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The Xyclone LP

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  • RSQTHP Music Group / VPAL Music, August 14, 2015

Xyclone sounds pissed off, and for good reason. Last year, when he released the Almost There mixtape, Xyclone seemed primed for a rapid ascendancy to dancehall stardom. At that point, it had already been three years since Xyclone caught his first big break, when the veteran DJ Spragga Benz discovered him at a show in Hartford, CT, and signed him to his Red Square Productions label. In spite of co-signs from the likes of Spragga, and his tremendous natural talent, Xyclone hasn’t enjoyed the same breakthrough success as someone like Popcaan, who was famously sampled by Kanye and recently appeared on the new album by British electronic producer Jamie XX.

Xyclone’s debut album, simply titled The Xyclone LP (available from RSQTHP Music Group / VPAL Music for pre-order on iTunes and Amazon), begins with a beat so stripped down that he’s almost rapping a cappella, unleashing frustrated bars about doubters and haters. The song, called “In the Industry,” is a stark, stern warning to all those without faith in Xyclone, who threatens to squash someone like a mosquito and ends the track by exclaiming, “It’s hard to find reals in this industry.”

An album of nothing but bitterness would be hard to endure, and luckily, the Xyclone LP offers some variety. Beenie Man, who guests on both “Mind on You” and “Back Pocket Rag (Remix)” is, as always, a delight. Though it has been nearly a decade since Beenie’s last album dropped, he has been remarkably active lately, appearing everywhere from a single with Young Jeezy to M.I Abaga’s recent Afrobeats album The Chairman. The only other guest with multiple appearances on the album is the much lesser-known Cee Gee, who puts in an impressive verse on “The Journey.” That song, which actually first appeared way back in March of last year, is one of the album’s best moments, with Xyclone rapping in rapid-fire over a minimal piano loop, almost reminiscent of Atlanta trap production master Zaytoven. That trap comparison is perhaps less intentional than the drum ‘n’ bass/jungle style that the loops transition to, as Cee Gee complements Xyclone’s clear and direct style with melodic patois inflections.

Xyclone has moments of sounding positively upbeat, as on the patriotic anthem “Jamaica Nice” and ganja ode “Smoking,” but many of the album’s most compelling moments are also its most vitriolic. “Shut Up” begins with a spoken-word introduction: “A lot of these people, they go off of what they hear… That’s why we Jamaicans can’t really be better. Instead of we try for uplift and encourage each other, we always try to break them down.” The track, which features Red Rat, rides on a throbbing beat that sounds positively sinister as it builds. Xyclone calmly scolds his opponents, while Red Rat’s more high-pitched inflection pushes the song into the realm of cartoonishly contemptuous greatness.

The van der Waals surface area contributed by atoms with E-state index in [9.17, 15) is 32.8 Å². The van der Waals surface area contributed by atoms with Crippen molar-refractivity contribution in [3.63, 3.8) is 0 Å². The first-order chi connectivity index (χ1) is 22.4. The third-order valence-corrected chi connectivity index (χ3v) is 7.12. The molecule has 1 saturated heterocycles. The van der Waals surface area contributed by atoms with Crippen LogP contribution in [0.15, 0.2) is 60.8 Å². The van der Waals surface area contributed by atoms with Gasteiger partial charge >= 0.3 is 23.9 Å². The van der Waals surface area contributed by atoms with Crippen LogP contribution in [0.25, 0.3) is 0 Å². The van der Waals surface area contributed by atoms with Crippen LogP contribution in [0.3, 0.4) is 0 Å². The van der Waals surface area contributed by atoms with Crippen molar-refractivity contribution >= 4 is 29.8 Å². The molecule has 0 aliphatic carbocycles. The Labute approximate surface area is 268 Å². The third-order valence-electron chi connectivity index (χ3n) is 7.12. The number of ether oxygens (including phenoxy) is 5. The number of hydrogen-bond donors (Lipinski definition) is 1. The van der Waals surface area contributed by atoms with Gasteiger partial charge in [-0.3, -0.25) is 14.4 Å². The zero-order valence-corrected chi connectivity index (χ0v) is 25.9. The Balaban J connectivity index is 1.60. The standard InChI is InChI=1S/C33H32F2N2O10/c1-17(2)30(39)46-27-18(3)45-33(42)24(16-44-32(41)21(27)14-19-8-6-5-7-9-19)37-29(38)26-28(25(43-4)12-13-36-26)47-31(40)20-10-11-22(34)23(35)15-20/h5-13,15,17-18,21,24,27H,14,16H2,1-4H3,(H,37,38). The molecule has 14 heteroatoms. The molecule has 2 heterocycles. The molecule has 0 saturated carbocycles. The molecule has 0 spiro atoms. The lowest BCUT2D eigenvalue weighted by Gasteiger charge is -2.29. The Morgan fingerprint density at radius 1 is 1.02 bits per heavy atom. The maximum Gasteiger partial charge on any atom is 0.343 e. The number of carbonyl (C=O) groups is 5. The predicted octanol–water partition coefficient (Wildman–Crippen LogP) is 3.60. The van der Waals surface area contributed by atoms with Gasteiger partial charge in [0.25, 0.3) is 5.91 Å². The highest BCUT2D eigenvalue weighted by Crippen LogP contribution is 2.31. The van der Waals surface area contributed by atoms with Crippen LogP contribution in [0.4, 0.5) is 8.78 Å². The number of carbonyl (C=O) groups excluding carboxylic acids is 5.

Like “The Journey,” the “Back Pocket Rag” remix dates back to over a year ago, and the original version of that track came out way back in 2013. Perhaps some of Xyclone’s frustration is due to the length of time he has had to wait for these songs to get officially released. The remix, which features both Cee Gee and Beenie Man, is Xyclone’s biggest hit to date. Its catchy chipmunk-voiced chorus and lightning-quick spitting make it a clear winner, and indicate that Xyclone is capable of attaining the success that has so far eluded him. By and large, the most jovial moments on the album come from years past, such as the rather irritatingly whistle-filled “Wo!!! (Woiii).” In the video for the song, Xyclone referees a volleyball “match” between bikini-clad girls who don’t appear to actually have a volleyball anywhere in sight.

The album alternates between earlier and more recent material, producing some abrupt shifts in mood, such as when “Informa” follows “Wo!!!.” This year’s Xyclone doesn’t sound like he’s in any kind of mood for goofy, light-hearted material, and “Informa,” which features British dancehall artist Gappy Ranks, is downright bleak and menacing. Perhaps the track that seems the most in tune with Xyclone’s current mood is “Mi Nuh Deserve That.” In the song, Xyclone describes oversleeping a court date. Its video shows him flustered, dropping a shoe, as he rushes down some stairs, but his lyrics make it hard to truly sympathize. He raps, “To be honest, I fucked my best friend’s bitch last night.” Judging by that line, Xyclone might actually deserve some of the trouble he has faced over the past couple years. Nevertheless, the song has a huge impact for its short length (less than two minutes) and basic synth-laden production.

While the album is rather uneven due to its alternation between old and new songs, there is plenty that is compelling about Xyclone, especially in his moments of sounding angry, disheartened and annoyed at the industry.

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